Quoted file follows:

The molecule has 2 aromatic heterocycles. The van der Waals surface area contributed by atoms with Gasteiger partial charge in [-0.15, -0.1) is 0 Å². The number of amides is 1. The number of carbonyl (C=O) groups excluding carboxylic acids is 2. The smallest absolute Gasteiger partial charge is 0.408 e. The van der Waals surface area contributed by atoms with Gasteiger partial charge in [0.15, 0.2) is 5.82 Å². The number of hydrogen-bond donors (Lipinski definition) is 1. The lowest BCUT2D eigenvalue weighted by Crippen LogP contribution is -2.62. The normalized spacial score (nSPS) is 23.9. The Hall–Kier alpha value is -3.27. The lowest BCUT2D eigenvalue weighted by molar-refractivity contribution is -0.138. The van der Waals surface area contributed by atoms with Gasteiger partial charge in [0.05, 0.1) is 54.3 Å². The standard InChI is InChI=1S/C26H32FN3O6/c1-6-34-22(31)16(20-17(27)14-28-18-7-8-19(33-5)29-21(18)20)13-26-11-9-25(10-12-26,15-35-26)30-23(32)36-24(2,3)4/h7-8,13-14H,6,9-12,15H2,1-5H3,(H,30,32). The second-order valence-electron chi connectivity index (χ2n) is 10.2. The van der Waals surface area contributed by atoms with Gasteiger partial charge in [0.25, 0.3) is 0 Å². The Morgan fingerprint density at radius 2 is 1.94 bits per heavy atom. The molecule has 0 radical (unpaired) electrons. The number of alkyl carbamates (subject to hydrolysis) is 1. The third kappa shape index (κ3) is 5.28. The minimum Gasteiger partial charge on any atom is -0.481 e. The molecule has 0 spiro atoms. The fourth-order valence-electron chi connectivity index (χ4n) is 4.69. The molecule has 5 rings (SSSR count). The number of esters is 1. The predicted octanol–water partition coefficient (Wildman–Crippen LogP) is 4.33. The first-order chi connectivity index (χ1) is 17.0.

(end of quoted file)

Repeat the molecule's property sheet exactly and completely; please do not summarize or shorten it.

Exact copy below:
The molecule has 2 aromatic heterocycles. The van der Waals surface area contributed by atoms with Gasteiger partial charge in [-0.15, -0.1) is 0 Å². The number of amides is 1. The number of carbonyl (C=O) groups excluding carboxylic acids is 2. The smallest absolute Gasteiger partial charge is 0.408 e. The van der Waals surface area contributed by atoms with Gasteiger partial charge in [0.15, 0.2) is 5.82 Å². The number of hydrogen-bond donors (Lipinski definition) is 1. The lowest BCUT2D eigenvalue weighted by Crippen LogP contribution is -2.62. The normalized spacial score (nSPS) is 23.9. The Hall–Kier alpha value is -3.27. The lowest BCUT2D eigenvalue weighted by molar-refractivity contribution is -0.138. The van der Waals surface area contributed by atoms with Gasteiger partial charge in [0.05, 0.1) is 54.3 Å². The standard InChI is InChI=1S/C26H32FN3O6/c1-6-34-22(31)16(20-17(27)14-28-18-7-8-19(33-5)29-21(18)20)13-26-11-9-25(10-12-26,15-35-26)30-23(32)36-24(2,3)4/h7-8,13-14H,6,9-12,15H2,1-5H3,(H,30,32). The second-order valence-electron chi connectivity index (χ2n) is 10.2. The van der Waals surface area contributed by atoms with Gasteiger partial charge in [0.25, 0.3) is 0 Å². The Morgan fingerprint density at radius 2 is 1.94 bits per heavy atom. The molecule has 0 radical (unpaired) electrons. The number of alkyl carbamates (subject to hydrolysis) is 1. The third kappa shape index (κ3) is 5.28. The minimum Gasteiger partial charge on any atom is -0.481 e. The molecule has 0 spiro atoms. The fourth-order valence-electron chi connectivity index (χ4n) is 4.69. The molecule has 5 rings (SSSR count). The number of esters is 1. The predicted octanol–water partition coefficient (Wildman–Crippen LogP) is 4.33. The first-order chi connectivity index (χ1) is 17.0.